In the meantime, the graves hint at an earlier era, when gates were open, two-way traffic flowed freely, and seafarers visited - and who, for one reason or another, died here.
For instance, one headstone belongs to a merchant marine named Olaf Z. Olson. The marker doesn't say when he died, but he lies near another merchant marine, a Greek captain called Anthony J. Coumelis, who was laid to rest in 1942 at age 45.
Cuzco Beach is also the final resting place for Juan Zarazabat, 33, whose marker says he was a Cuban contractor when he died, for reasons unknown, in June 1943, during an era of amiable U.S.-Cuban relations - when thousands of Cubans commuted to the base each day for work.
Another headstone belongs to Miguel Tam of China, described as a civilian employee who was born on Oct. 15, 1906. He died, according to his marker, on May 7, 1962. By then U.S.-Cuban political tensions were roiling, and the year would see the Cuban Missile Crisis.
By the time civilian worker Ramon Guerra Pinero of Spain died here at age 65 on Jan. 23, 1965, the base was a self-sufficient, isolated entity desalinating its own water and producing its own electricity in defiance of Fidel Castro's demand that U.S. forces abandon the outpost.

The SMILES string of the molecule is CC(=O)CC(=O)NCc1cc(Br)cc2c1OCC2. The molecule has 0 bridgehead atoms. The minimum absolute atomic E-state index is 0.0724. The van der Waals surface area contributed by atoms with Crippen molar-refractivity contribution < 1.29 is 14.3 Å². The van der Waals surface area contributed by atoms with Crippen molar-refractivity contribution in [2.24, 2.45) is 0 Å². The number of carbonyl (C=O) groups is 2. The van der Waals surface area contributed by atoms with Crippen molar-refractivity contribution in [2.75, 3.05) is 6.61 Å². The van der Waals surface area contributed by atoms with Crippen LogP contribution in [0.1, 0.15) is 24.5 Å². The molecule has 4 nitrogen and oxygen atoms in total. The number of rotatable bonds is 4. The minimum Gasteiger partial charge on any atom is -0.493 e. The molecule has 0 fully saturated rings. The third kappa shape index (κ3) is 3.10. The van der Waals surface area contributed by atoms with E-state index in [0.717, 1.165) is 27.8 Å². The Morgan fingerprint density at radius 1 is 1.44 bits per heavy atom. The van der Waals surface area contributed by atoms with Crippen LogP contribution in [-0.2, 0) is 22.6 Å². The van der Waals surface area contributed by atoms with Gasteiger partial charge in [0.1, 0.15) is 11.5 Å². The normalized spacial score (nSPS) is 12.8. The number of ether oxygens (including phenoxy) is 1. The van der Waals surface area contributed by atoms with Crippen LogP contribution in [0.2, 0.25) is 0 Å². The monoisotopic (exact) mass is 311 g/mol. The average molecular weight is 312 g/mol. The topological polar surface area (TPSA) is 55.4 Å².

Georgiana Hurley, a Jamaican civilian, was born Oct. 17, 1908, and died March 19, 1996, after the families of U.S. sailors were evacuated from the base to make way for Cuban rafters, or balseros, who fled the island.
Less is known about others buried here. One marker identifies its occupant simply as Mrs. Walters - perhaps because of the 1940s cemetery consolidations, which swept up remains from now-lost locations called the North Toro and Caracoles Point cemeteries.
Another declares simply, "Vincent, civilian."